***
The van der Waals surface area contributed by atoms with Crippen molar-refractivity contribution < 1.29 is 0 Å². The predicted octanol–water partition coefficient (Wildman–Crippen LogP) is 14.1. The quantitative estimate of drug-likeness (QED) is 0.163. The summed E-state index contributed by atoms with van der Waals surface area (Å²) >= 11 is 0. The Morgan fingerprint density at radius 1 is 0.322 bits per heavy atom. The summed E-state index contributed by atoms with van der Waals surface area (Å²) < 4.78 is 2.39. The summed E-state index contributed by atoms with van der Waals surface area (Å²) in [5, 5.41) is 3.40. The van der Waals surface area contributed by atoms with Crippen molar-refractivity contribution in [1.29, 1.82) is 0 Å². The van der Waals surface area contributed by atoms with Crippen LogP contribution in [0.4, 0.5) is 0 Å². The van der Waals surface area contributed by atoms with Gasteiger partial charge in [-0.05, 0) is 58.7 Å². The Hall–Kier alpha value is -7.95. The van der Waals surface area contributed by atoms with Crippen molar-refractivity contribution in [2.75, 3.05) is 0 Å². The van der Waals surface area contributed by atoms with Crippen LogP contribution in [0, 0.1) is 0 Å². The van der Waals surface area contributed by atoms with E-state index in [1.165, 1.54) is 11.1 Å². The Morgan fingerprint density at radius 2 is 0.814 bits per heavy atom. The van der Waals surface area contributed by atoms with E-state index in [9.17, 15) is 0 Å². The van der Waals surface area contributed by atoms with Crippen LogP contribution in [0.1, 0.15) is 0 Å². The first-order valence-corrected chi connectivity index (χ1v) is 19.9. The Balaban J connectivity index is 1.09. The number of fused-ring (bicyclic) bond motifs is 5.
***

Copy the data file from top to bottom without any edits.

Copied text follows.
The van der Waals surface area contributed by atoms with Crippen molar-refractivity contribution < 1.29 is 0 Å². The predicted octanol–water partition coefficient (Wildman–Crippen LogP) is 14.1. The quantitative estimate of drug-likeness (QED) is 0.163. The summed E-state index contributed by atoms with van der Waals surface area (Å²) >= 11 is 0. The Morgan fingerprint density at radius 1 is 0.322 bits per heavy atom. The summed E-state index contributed by atoms with van der Waals surface area (Å²) < 4.78 is 2.39. The summed E-state index contributed by atoms with van der Waals surface area (Å²) in [5, 5.41) is 3.40. The van der Waals surface area contributed by atoms with Crippen molar-refractivity contribution in [1.29, 1.82) is 0 Å². The van der Waals surface area contributed by atoms with Crippen LogP contribution in [0.4, 0.5) is 0 Å². The van der Waals surface area contributed by atoms with Gasteiger partial charge in [-0.05, 0) is 58.7 Å². The Hall–Kier alpha value is -7.95. The van der Waals surface area contributed by atoms with Crippen molar-refractivity contribution in [2.75, 3.05) is 0 Å². The van der Waals surface area contributed by atoms with Crippen LogP contribution in [0, 0.1) is 0 Å². The van der Waals surface area contributed by atoms with E-state index in [1.165, 1.54) is 11.1 Å². The Morgan fingerprint density at radius 2 is 0.814 bits per heavy atom. The van der Waals surface area contributed by atoms with E-state index in [9.17, 15) is 0 Å². The van der Waals surface area contributed by atoms with Crippen LogP contribution in [0.1, 0.15) is 0 Å². The first-order valence-corrected chi connectivity index (χ1v) is 19.9. The Balaban J connectivity index is 1.09. The number of fused-ring (bicyclic) bond motifs is 5.